Protecting your sobriety during the holiday season and beyond….

The holidays can be a joyful time, and they can be a stressful time. For a person in early recovery from a substance use disorder, the holidays can be especially difficult, having to deal with the stress of the holidays without their usual way of coping. If this is you, take a moment to read about some ideas to help you stay sober during the holidays and beyond.

First, lean on your recovery support. Attend extra meetings if needed. Stay connected with your sponsor, recovery coach, supportive friends and family. Use the HALT acronym. Hungry: eat something that will fuel you, not just fill you. The extra goodies that come out around the holidays will throw off your sugar levels, leaving you vulnerable to feeling “off”. Angry: Talk about it! Suppressed feelings will come out eventually, and most likely not in a good way. Lonely: The holidays can be a lonely time, but that does not mean you have to be alone. Connect with those who are safe for your recovery. Get involved in volunteering, find events within the recovery community that will help you be social in a safe way. Tired: Get quality sleep. Often our sleep schedules are thrown off as we make time to visit, shop, etc… Keep a regular sleep routine – go to bed and wake up the same time each day, and make sleep a priority.

Some other ideas:

Have a plan. Invite someone in recovery with you to events and gatherings. BYOB – bring your own beverage. Set a time limit for the event – when you’ll arrive and when you’ll leave, and stick to it.

Keep a consistent daily routine.

Engage in healthy leisure activities – whatever you enjoy doing during your free time. These activities help balance your time, providing an outlet for emotions, and a respite from the hustle and bustle of the season. Exercise, yoga, music, photography, art, anything that you enjoy, or try something new!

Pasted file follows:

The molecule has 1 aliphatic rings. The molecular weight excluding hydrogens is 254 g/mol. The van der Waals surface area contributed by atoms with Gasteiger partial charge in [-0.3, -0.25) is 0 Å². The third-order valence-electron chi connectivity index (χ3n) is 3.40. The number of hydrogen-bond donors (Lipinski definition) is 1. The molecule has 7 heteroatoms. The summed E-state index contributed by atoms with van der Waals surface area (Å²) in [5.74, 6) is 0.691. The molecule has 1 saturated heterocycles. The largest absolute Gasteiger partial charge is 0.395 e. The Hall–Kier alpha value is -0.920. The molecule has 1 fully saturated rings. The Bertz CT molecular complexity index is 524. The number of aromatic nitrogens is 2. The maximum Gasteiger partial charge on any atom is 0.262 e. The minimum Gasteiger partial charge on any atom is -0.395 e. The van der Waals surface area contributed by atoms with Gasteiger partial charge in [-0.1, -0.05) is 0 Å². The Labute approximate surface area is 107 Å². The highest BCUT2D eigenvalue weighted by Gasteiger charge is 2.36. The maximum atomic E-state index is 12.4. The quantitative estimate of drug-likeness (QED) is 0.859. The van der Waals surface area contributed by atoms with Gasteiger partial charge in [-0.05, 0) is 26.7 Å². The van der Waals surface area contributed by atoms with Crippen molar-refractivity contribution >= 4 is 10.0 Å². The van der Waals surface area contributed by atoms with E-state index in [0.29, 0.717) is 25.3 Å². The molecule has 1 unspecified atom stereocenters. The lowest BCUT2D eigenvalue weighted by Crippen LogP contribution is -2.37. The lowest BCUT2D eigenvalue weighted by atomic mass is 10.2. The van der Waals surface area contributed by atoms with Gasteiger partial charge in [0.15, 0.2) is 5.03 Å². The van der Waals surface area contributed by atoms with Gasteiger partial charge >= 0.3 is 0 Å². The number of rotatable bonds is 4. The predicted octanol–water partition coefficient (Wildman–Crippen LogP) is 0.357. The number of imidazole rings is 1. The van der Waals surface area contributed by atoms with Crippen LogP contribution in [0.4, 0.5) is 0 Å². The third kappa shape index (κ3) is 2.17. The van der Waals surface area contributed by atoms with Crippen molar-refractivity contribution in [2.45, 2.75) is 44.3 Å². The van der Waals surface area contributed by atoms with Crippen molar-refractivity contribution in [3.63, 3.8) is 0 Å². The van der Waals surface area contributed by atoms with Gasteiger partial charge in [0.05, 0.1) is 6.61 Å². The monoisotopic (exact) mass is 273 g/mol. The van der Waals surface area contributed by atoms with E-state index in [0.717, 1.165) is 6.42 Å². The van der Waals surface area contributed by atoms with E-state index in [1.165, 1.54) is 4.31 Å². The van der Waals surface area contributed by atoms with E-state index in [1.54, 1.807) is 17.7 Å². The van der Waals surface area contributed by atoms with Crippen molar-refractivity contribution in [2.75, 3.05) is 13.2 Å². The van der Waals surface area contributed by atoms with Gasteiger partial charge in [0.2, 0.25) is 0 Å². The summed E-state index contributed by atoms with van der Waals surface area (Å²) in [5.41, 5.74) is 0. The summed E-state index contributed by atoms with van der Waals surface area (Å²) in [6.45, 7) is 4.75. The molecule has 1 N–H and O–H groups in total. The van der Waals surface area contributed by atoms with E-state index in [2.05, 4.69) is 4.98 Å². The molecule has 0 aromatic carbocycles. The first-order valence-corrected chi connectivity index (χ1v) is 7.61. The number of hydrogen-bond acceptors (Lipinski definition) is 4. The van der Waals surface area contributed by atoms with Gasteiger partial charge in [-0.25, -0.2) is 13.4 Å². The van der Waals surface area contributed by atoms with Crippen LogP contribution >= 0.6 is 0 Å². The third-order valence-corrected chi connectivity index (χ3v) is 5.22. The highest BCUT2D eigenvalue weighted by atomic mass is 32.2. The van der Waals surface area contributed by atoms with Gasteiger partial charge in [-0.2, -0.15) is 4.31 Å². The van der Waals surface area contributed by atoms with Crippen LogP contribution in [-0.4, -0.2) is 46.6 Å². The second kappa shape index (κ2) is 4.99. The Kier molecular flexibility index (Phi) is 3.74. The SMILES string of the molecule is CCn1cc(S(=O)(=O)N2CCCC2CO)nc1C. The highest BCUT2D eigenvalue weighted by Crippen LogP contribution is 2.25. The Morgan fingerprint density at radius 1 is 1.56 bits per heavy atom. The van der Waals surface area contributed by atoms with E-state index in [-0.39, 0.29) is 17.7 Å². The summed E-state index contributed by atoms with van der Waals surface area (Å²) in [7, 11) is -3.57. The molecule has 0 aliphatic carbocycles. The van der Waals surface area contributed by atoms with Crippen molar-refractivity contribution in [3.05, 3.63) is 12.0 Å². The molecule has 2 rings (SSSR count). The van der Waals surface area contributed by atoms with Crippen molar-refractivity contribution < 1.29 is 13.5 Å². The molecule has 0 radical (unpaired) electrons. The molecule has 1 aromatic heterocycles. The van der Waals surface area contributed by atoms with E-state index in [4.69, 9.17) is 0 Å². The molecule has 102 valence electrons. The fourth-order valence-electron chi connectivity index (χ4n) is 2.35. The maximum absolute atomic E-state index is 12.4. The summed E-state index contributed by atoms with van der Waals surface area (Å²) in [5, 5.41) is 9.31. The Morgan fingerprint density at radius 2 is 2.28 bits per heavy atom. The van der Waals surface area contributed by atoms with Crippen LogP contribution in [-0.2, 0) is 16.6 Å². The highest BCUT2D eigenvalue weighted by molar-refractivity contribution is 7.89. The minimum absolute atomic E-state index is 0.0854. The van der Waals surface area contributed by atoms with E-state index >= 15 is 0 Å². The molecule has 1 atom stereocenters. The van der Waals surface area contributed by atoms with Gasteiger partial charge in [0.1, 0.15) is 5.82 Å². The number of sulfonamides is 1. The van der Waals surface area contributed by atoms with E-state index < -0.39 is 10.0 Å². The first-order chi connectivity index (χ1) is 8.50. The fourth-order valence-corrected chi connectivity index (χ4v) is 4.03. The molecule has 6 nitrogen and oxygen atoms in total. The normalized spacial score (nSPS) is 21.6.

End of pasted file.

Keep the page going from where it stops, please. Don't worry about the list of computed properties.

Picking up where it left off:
Know your limits. Recognize the signs of “stinkin’ thinkin’”, and your own warning signs of relapse. There are three specific warning signs to watch out for – isolation, reduction of healthy activities, and lack of sober support. If you notice yourself heading toward doing these (making excuses to not do what you’ve been doing for your sobriety), take the necessary steps to get back on track.

Lastly, keep your sobriety your number one priority! Be selfish if you need to, and take time away from the holiday festivities to do whatever you need to protect your sobriety. You are the only one who can do this.

Remember: “This too shall pass” The holidays will be over before you know it!
Bonus: If you have a loved one or friend who is in recovery, be supportive and encouraging. Try not to take it personal if they decline your invitation. They may not be ready yet and need to avoid certain situations in order to maintain their sobriety. Better yet, plan a substance free activity you can do together!

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